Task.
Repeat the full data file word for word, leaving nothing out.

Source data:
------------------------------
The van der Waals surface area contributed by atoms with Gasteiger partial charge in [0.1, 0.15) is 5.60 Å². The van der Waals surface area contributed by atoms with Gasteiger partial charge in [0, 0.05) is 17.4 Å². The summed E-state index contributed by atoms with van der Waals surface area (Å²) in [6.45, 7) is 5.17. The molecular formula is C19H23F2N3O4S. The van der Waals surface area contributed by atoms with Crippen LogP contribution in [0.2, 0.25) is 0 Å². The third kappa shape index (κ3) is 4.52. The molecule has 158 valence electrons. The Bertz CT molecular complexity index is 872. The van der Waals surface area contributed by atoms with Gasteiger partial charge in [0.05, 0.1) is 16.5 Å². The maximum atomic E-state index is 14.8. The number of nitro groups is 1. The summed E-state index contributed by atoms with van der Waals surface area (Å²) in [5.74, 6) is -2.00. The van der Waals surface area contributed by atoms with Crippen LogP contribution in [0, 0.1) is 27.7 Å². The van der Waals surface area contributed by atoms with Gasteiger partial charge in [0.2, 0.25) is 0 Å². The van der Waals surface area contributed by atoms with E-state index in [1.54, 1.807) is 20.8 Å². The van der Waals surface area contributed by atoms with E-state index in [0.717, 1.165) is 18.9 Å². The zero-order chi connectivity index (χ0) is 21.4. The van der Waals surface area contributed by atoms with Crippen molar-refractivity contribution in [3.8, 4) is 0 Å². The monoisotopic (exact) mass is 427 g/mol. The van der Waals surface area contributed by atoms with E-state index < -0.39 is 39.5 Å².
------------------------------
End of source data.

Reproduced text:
The van der Waals surface area contributed by atoms with Gasteiger partial charge in [0.1, 0.15) is 5.60 Å². The van der Waals surface area contributed by atoms with Gasteiger partial charge in [0, 0.05) is 17.4 Å². The summed E-state index contributed by atoms with van der Waals surface area (Å²) in [6.45, 7) is 5.17. The molecular formula is C19H23F2N3O4S. The van der Waals surface area contributed by atoms with Crippen LogP contribution in [0.2, 0.25) is 0 Å². The third kappa shape index (κ3) is 4.52. The molecule has 158 valence electrons. The Bertz CT molecular complexity index is 872. The van der Waals surface area contributed by atoms with Gasteiger partial charge in [0.05, 0.1) is 16.5 Å². The maximum atomic E-state index is 14.8. The number of nitro groups is 1. The summed E-state index contributed by atoms with van der Waals surface area (Å²) in [5.74, 6) is -2.00. The van der Waals surface area contributed by atoms with Crippen LogP contribution in [0, 0.1) is 27.7 Å². The van der Waals surface area contributed by atoms with Gasteiger partial charge in [0.2, 0.25) is 0 Å². The van der Waals surface area contributed by atoms with E-state index in [1.54, 1.807) is 20.8 Å². The van der Waals surface area contributed by atoms with E-state index in [0.717, 1.165) is 18.9 Å². The zero-order chi connectivity index (χ0) is 21.4. The van der Waals surface area contributed by atoms with Crippen molar-refractivity contribution in [3.8, 4) is 0 Å². The monoisotopic (exact) mass is 427 g/mol. The van der Waals surface area contributed by atoms with E-state index < -0.39 is 39.5 Å².